It's been two years since the BC Lions hoisted the Grey Cup and Wally Buono handed the head coaching reigns to Mike Benevides.
Since then the Lions have entered each season with one of the most talented rosters in the league before falling short of expectations.
Two years is a short time to be sure, and it's not like the Lions can't supply excuses for their shortcomings since 2011 – Travis Lulay's shoulder injury last year – but in the ultra-competitive and impatient world of professional sports, the pressure is on.
Bad teams feel pressure to be better; good teams feel pressure to be the best. And don't forget the added burden of a potential home field for the Grey Cup and the three-year streak of Grey Cup champs winning at home.
The Lions were smart in acquiring veteran leader and “quarterback 1A” Kevin Glenn from the Ottawa Redblacks during the CFL Draft for the fifth-overall draft pick. The price was a little steep for a player few figured would actually end up with Ottawa for the upcoming season, but with Lulay's shoulder still a talking point, Glenn provides quality insurance at the most important position.
BC has opted for younger projects at QB behind Lulay the past couple years but the Glenn acquisition makes sense for a team that can't get derailed for even a short period of time, should Lulay miss games – for whatever ailment – this season.
Especially with Thomas DeMarco's selection in the Expansion Draft, Glenn gives the Lions peace of mind at one of their most worrisome areas for 2014.
Another solid move, adding to a position of strength, was the free agent signing of Jamall Johnson. Johnson returns to BC after five seasons in Hamilton, his last a down year after being asked to play in the middle, and joins a frightening linebacking corps that already includes Solomon Elimimian and Adam Bighill.
BC's task in once again entering the year as one of the most talented teams on paper is replacing receiver Nick Moore and a number of large bodies on the offensive line.
Not to diminish Moore's impact, but the Lions' receiving corps still has enough burners, and more importantly, added Canadian content, that Lulay – or Glenn – shouldn't feel frustrated for lack of quality targets.
The line however, may have to rely on more youngsters than would be considered ideal. The good news is their young contingent on the offensive line is talented and the unit is still anchored by perhaps the best left tackle in the game in Jovan Olafioye.
While they've fallen short of the Grey Cup the past two years, the Lions still qualified for the postseason those years, and were just a win away from a return trip in 2012; so it feels strange to suggest the team enters the season under pressure to do more. That reality is part testament to how well the Lions' organization is run, but as is the case with all good teams, being good only counts for so long; greatness sticks.
Like the Argos and Riders before them, look for the Lions to go all out in 2014.
Parting Ways After a long tenure with the Lions as an offensive coach and coordinator, Jacques Chapdelaine left the Lions early in the off-season, the coach and team mutually agreeing to part ways. It was certainly a big shakeup on Benevides' staff, getting rid of the offensive mainstay of 10 of the past 11 years. Up and coming offensive mind Khari Jones replaced Chapdelaine as well as taking on the QB coach role.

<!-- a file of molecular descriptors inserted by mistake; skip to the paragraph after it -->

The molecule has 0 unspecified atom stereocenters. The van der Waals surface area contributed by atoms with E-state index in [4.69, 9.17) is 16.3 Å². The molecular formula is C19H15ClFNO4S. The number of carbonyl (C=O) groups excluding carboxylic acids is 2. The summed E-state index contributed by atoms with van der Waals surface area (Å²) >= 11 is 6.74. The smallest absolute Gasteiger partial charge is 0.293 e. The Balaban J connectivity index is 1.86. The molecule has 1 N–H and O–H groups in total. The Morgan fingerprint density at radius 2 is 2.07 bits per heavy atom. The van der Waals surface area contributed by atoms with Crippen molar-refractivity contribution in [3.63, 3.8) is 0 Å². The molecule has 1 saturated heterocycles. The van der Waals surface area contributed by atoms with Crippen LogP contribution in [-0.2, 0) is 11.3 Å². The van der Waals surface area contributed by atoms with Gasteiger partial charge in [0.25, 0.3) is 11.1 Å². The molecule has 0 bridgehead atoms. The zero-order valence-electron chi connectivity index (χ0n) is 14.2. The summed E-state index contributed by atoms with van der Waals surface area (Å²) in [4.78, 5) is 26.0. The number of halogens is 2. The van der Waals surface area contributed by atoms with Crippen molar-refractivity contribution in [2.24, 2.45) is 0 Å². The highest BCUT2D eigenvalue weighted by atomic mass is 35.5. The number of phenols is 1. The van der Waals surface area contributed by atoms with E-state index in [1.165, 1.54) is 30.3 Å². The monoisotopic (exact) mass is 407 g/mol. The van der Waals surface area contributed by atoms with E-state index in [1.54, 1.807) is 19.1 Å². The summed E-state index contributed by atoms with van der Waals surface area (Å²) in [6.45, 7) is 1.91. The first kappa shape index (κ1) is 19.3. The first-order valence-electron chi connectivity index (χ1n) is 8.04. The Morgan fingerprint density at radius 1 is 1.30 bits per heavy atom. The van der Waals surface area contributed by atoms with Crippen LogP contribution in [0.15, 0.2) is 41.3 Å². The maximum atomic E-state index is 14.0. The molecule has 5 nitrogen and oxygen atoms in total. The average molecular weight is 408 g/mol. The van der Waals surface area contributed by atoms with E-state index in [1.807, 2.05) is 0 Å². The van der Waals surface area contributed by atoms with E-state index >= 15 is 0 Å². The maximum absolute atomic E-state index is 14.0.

Expansion Draft The Lions search for a backup quarterback began anew after the Ottawa Redblacks selected Thomas DeMarco, who gained solid experience filling in for an injured Travis Lulay In 2013, in the first round of the Expansion Draft. BC also lost guard Matt Albright and DT Andrew Marshall to the Redblacks.
Free Agency With the least amount of players to hit the free market, the Lions were one of the least active teams during the free agency period. They did lose promising receiver Nick Moore to the Winnipeg Blue Bombers however, but made a splash on the other side of the ball when they brought back linebacker Jamall Johnson, who last played for the Lions in 2008, from Hamilton.
Retirements The Lions offensive line took a number of big hits this off-season with the retirements of three big pieces. Veteran centre Angus Reid was the first to announce his retirement. The 13-year veteran was a three-time West Division All-Star and one-time league All-Star. Not long after tackle Ben Archibald retired. The two-time All-Canadian spent the past three seasons in BC. Then late in the off-season Patrick Kabongo joined the two in retirement. The nine-year vet was a one-time West Division All-Star.
CFL Draft The Lions traded out of the first round in order to solidify their backup quarterback situation by grabbing Kevin Glenn from the Redblacks for the fifth-overall pick. The team had two picks in the second round, grabbing OL Tchissakid Player from Northwestern State and FB Pascal Lochard from Laval. With their final five selections the Lions took LB Casey Chin from Simon Fraser in the third round, DL David Menard from Montreal in the fourth round, WR Alexander Fox from Bishop's in the fifth round, DL Dylan Roper from Simon Fraser in the sixth round, and RB Guillaume Bourassa from Laval in the seventh round.
Khalif Mitchell Returns One of the most enigmatic players in the league the past few seasons made his return to BC late in the off-season after a year with the Toronto Argonauts. Khalif Mitchell's talent and impact at his DT position are unquestionable, but his return to the Lions was surprising after Mitchell seemingly burned a lot of bridges on his way out of BC a year ago. Lions GM Wally Buono has said all the right things about Mitchell's return so far, noting the player has matured over the years.